IRUs, which started with the UK Metropolitan Police in 2010 and gained traction within Europol and various European countries, are controversial. They empower law enforcement officials to unilaterally declare that speech violates the law and to seek its removal from online platforms, without ever having an independent arbiter evaluate the speech under the law at issue. IRUs are an intentional circumvention of the traditional court-order process, which is slower and more cumbersome (arguably, this is by design). Proponents attempt to justify the use of IRUs in part by arguing that, because the provider receiving the notification is evaluating the content under their own Terms of Service, it is essentially no different than having speech flagged to them by a private party.

But this defense misses several key points: First, government actors must be held accountable for the action they take to censor speech, even if another party is the ultimate implementer of the decision. A law enforcement officer who pressures a bookstore owner not to sell a certain book, or a radio station not to air a certain program, does not need to purge the inventory or turn off the microphone with her own hand to have engaged in censorship.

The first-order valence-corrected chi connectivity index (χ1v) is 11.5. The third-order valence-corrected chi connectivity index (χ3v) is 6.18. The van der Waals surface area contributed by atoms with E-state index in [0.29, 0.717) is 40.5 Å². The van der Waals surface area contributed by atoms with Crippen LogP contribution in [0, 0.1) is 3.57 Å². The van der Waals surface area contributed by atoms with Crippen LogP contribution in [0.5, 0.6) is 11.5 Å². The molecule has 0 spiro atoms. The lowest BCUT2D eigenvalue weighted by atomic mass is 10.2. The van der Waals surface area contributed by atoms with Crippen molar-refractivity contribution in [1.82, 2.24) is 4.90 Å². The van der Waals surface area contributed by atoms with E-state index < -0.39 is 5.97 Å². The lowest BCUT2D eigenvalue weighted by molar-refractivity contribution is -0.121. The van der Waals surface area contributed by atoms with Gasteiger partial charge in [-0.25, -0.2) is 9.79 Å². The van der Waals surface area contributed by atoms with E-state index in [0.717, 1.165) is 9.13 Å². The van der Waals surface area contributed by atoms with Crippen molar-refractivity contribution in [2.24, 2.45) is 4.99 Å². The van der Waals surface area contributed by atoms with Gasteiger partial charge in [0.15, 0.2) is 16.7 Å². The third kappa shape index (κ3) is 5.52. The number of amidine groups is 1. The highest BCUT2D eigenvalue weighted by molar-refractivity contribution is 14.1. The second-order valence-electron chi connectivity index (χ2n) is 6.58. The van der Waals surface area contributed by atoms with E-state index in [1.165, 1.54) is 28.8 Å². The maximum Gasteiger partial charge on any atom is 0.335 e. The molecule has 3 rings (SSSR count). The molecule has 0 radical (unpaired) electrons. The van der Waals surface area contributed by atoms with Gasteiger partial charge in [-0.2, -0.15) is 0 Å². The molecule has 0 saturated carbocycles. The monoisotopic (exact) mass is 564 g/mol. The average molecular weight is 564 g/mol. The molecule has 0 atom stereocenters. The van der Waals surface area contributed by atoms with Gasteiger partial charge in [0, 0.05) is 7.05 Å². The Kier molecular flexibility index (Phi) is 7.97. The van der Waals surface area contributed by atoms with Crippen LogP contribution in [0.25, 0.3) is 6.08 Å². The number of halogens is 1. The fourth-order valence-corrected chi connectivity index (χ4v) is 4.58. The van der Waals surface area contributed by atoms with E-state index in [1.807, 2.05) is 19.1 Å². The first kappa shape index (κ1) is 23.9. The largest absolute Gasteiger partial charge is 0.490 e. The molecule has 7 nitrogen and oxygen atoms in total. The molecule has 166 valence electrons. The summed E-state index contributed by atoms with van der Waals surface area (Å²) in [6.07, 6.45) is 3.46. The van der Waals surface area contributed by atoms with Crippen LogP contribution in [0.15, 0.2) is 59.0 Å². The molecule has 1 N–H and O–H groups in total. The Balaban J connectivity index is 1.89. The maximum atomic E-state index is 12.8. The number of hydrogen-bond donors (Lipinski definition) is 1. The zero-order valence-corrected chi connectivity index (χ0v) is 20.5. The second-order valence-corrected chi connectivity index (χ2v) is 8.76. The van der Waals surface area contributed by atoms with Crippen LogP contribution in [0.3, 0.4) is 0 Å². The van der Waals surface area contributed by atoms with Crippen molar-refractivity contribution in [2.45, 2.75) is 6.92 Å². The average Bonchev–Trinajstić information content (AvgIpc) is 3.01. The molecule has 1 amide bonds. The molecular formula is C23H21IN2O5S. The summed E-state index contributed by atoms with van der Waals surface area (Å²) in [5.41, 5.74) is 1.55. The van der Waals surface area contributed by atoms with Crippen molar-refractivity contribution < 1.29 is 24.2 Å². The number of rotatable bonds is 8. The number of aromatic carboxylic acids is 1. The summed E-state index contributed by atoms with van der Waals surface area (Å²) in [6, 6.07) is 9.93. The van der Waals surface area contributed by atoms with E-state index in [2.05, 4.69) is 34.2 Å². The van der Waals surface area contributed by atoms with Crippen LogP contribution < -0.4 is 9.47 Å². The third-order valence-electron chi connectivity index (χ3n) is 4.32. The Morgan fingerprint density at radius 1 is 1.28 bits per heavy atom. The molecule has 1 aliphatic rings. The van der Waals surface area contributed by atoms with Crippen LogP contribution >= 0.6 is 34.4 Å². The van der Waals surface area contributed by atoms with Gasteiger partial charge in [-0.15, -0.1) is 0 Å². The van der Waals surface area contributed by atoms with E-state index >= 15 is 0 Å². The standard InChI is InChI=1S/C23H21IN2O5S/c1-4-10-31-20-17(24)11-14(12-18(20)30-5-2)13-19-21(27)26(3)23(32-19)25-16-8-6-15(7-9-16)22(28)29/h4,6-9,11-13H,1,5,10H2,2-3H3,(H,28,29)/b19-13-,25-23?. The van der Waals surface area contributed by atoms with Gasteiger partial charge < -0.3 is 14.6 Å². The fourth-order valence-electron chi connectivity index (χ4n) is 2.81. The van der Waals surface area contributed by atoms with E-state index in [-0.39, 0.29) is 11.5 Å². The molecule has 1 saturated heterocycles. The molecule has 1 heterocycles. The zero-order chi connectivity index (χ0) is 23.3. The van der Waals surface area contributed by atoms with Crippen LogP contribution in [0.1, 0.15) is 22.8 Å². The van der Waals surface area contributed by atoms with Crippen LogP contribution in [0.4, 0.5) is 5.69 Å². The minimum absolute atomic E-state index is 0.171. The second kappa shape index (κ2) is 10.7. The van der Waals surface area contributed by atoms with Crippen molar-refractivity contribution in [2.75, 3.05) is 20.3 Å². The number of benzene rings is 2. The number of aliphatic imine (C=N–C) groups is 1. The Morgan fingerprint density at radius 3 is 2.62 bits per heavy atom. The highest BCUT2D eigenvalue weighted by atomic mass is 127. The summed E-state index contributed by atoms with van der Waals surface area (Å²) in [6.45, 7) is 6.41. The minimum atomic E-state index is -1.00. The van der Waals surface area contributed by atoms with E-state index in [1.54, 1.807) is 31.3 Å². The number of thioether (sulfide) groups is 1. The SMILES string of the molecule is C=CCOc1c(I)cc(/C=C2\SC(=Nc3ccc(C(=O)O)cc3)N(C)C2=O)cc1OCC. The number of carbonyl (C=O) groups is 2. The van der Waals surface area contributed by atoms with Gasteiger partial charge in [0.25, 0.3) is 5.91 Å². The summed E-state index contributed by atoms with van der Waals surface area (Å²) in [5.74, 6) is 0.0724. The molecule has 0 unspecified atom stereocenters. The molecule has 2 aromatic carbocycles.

Second, IRUs provide no accountability mechanisms to ensure that officials are only pursuing speech that violates the law. We have also seen various officials pressuring companies to expand the definitions of what is not allowed in their Terms of Service, to better guarantee that if a law enforcement officer flags content to a provider, it will come down. Regardless of whether a post violates a provider’s Terms of Service, it violates fundamental human rights principles for a government official to target lawful speech for censorship.